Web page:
Racist, anti-Semitic posts shared at San Francisco high school

Bay Area

UPDATE: The San Francisco Public School District announced a resolution regarding the investigation on racist posts shared at Lowell High School.

The resolution calls for an equity audit led by community leaders and to use the regular admissions process that is used by other comprehensive high schools in the San Francisco Unified School District (SFUSD).

“SFUSD is deeply committed to affirming the lives of our students and has been changing our institutional culture to align with that commitment and undo the normalization of inferiority and bias,” the resolution states.

SAN FRANCISCO, Calif. (KRON) – The San Francisco Public School District is investigating racist posts shared at Lowell High School.

Administrators say a virtual bulletin board was taken over with hateful comments and slurs and it happened after a lesson on anti-racism.

The school district has come out against the behavior,  but it is still unclear how this happened.

The district’s department of technology is right now trying to figure out where these offensive posts came from.

It’s believed that this was hack but there’s also a concern that this kind of behavior is not an isolated incident and that racism is, unfortunately, present in Lowell High School’s community.

A lesson on anti-racism at San Francisco’s distinguished Lowell High School unravels into racial slurs targeting African Americans, anti-Semitic comments and other hate speech. 

The school’s principal condemning the messages shared from possibly inside or outside the district on Wednesday.

School officials say the offensive posts were shared onto Padlet, an online notice board used by students and teachers to post notes.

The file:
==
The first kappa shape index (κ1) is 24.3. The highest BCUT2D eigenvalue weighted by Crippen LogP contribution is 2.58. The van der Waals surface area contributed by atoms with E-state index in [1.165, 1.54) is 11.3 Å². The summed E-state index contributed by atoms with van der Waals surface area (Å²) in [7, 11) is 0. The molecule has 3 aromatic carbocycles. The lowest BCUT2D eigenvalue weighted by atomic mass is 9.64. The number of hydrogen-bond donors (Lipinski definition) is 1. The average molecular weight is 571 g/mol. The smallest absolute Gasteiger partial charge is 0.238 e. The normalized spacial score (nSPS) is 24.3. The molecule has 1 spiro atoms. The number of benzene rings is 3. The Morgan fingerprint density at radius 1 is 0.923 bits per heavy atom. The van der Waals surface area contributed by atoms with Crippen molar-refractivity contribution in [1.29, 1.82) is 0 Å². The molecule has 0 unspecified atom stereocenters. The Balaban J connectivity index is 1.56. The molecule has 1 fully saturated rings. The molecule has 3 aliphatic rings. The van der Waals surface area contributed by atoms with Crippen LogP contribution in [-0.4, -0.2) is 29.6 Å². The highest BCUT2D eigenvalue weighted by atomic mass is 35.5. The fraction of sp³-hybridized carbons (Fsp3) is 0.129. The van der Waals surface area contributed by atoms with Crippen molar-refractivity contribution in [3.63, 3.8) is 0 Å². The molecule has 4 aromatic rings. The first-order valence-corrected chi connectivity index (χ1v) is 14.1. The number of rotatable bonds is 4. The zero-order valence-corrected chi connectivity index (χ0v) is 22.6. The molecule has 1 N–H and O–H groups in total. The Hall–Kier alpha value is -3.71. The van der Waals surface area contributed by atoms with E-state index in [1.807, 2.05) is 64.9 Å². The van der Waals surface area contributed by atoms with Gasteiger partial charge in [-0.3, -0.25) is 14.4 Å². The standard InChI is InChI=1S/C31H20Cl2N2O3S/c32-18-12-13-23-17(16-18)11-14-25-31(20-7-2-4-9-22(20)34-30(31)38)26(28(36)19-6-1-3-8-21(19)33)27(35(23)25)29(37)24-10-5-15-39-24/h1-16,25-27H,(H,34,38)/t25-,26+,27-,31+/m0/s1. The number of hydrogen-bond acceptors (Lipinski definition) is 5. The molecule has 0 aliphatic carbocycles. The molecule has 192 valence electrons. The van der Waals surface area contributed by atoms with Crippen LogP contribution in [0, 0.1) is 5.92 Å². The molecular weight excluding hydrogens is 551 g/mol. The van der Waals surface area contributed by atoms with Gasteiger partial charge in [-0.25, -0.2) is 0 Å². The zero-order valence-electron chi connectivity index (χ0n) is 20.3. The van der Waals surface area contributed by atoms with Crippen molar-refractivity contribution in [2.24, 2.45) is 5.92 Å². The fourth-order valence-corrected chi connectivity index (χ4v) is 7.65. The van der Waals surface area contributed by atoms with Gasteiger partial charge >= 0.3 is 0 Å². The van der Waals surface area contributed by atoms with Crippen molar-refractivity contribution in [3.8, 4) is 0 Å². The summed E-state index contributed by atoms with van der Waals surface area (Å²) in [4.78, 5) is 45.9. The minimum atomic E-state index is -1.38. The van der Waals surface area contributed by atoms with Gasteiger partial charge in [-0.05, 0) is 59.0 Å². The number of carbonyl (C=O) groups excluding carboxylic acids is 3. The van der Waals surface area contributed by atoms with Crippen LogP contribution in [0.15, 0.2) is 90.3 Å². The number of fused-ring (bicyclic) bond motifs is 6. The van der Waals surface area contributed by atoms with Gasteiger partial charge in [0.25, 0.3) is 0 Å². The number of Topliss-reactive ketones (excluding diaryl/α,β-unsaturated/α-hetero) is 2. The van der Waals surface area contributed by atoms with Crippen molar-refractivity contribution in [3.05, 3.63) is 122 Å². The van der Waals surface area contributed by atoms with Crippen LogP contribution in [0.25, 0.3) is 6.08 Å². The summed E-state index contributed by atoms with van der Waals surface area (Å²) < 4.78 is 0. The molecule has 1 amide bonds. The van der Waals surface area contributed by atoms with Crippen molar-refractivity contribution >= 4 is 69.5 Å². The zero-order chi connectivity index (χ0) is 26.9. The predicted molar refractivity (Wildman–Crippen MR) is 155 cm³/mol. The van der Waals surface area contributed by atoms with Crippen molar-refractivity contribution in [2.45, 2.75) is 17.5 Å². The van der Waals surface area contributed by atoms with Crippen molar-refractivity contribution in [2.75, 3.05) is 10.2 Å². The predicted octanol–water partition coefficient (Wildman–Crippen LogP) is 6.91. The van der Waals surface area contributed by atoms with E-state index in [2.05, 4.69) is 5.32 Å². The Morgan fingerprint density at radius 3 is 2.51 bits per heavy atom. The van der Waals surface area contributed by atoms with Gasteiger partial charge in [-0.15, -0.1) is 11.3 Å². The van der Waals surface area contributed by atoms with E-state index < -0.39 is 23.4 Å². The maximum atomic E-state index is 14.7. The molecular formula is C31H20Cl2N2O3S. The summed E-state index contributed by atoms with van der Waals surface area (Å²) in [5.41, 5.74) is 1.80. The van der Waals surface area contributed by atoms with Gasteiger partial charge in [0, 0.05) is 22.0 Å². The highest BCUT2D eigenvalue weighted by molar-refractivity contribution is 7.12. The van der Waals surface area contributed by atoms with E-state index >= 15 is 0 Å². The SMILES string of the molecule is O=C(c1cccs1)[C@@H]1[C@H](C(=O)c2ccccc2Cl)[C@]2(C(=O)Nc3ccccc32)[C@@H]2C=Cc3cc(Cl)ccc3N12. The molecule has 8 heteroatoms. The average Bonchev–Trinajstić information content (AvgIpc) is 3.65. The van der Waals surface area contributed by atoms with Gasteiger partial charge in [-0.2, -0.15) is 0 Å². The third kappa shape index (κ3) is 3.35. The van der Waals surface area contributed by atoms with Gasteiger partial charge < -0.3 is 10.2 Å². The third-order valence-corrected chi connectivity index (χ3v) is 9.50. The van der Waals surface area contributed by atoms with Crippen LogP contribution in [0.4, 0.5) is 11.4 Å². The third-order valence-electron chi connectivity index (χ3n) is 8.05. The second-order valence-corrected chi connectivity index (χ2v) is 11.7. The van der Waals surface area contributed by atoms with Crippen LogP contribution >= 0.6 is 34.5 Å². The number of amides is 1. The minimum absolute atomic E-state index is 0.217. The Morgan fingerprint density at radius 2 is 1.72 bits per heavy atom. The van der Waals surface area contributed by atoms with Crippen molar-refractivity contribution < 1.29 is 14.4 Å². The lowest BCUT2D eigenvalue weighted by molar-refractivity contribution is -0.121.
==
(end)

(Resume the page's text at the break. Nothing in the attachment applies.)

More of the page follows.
Students were asked to share their thoughts following the anti-racism when somehow anti-Black and anti-Jewish slurs bypassed an adult moderator and were posted. 

“My heart specifically goes out to the members of our community who were targeted — our Black and Jewish students. The images and hateful words are part of historic acts of violence that have been committed time and again, and I will not tolerate it,” Principal Dacotah Swett said.

District officials deactivated the forum and district tech staff are investigating the issue. 

School board president Gabriela Lopez called the hack sickening and in a statement said in part:

“This incident is unfortunately not an isolated one and is an indication of the deeper problems our district must address.”

In 2016, students staged a walkout at the school because they believed administrators were failing to address racism at Lowell. 

It appears for some current students those issues remain unresolved. 

The San Francisco school’s superintendent has also weighed in on the offensive posts saying the district is committed to anti-racist instruction and that this was an attack not just on Lowell High School but the district as a whole. 

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